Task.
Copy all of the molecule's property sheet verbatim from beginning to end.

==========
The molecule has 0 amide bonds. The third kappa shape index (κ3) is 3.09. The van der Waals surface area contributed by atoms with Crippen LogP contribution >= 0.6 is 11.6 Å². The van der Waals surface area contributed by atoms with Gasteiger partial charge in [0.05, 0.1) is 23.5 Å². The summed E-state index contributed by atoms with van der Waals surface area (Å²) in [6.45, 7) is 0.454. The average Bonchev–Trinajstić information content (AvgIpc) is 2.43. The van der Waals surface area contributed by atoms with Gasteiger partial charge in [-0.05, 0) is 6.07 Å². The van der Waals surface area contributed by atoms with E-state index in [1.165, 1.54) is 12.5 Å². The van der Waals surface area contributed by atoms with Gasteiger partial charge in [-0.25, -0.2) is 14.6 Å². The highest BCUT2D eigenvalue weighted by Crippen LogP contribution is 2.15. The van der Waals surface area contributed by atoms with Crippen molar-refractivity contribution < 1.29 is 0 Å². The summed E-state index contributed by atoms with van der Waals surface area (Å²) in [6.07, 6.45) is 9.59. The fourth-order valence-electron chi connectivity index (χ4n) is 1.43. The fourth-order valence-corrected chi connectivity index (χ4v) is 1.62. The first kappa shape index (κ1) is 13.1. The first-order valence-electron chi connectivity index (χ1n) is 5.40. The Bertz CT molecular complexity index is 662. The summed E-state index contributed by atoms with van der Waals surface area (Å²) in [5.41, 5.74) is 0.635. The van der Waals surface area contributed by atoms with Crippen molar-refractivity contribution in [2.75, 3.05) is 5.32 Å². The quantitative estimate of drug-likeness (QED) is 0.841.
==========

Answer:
The molecule has 0 amide bonds. The third kappa shape index (κ3) is 3.09. The van der Waals surface area contributed by atoms with Crippen LogP contribution >= 0.6 is 11.6 Å². The van der Waals surface area contributed by atoms with Gasteiger partial charge in [0.05, 0.1) is 23.5 Å². The summed E-state index contributed by atoms with van der Waals surface area (Å²) in [6.45, 7) is 0.454. The average Bonchev–Trinajstić information content (AvgIpc) is 2.43. The van der Waals surface area contributed by atoms with Gasteiger partial charge in [-0.05, 0) is 6.07 Å². The van der Waals surface area contributed by atoms with E-state index in [1.165, 1.54) is 12.5 Å². The van der Waals surface area contributed by atoms with Gasteiger partial charge in [-0.25, -0.2) is 14.6 Å². The highest BCUT2D eigenvalue weighted by Crippen LogP contribution is 2.15. The van der Waals surface area contributed by atoms with Crippen molar-refractivity contribution < 1.29 is 0 Å². The summed E-state index contributed by atoms with van der Waals surface area (Å²) in [6.07, 6.45) is 9.59. The fourth-order valence-electron chi connectivity index (χ4n) is 1.43. The fourth-order valence-corrected chi connectivity index (χ4v) is 1.62. The first kappa shape index (κ1) is 13.1. The first-order valence-electron chi connectivity index (χ1n) is 5.40. The Bertz CT molecular complexity index is 662. The summed E-state index contributed by atoms with van der Waals surface area (Å²) in [5.41, 5.74) is 0.635. The van der Waals surface area contributed by atoms with Crippen molar-refractivity contribution in [2.75, 3.05) is 5.32 Å². The quantitative estimate of drug-likeness (QED) is 0.841.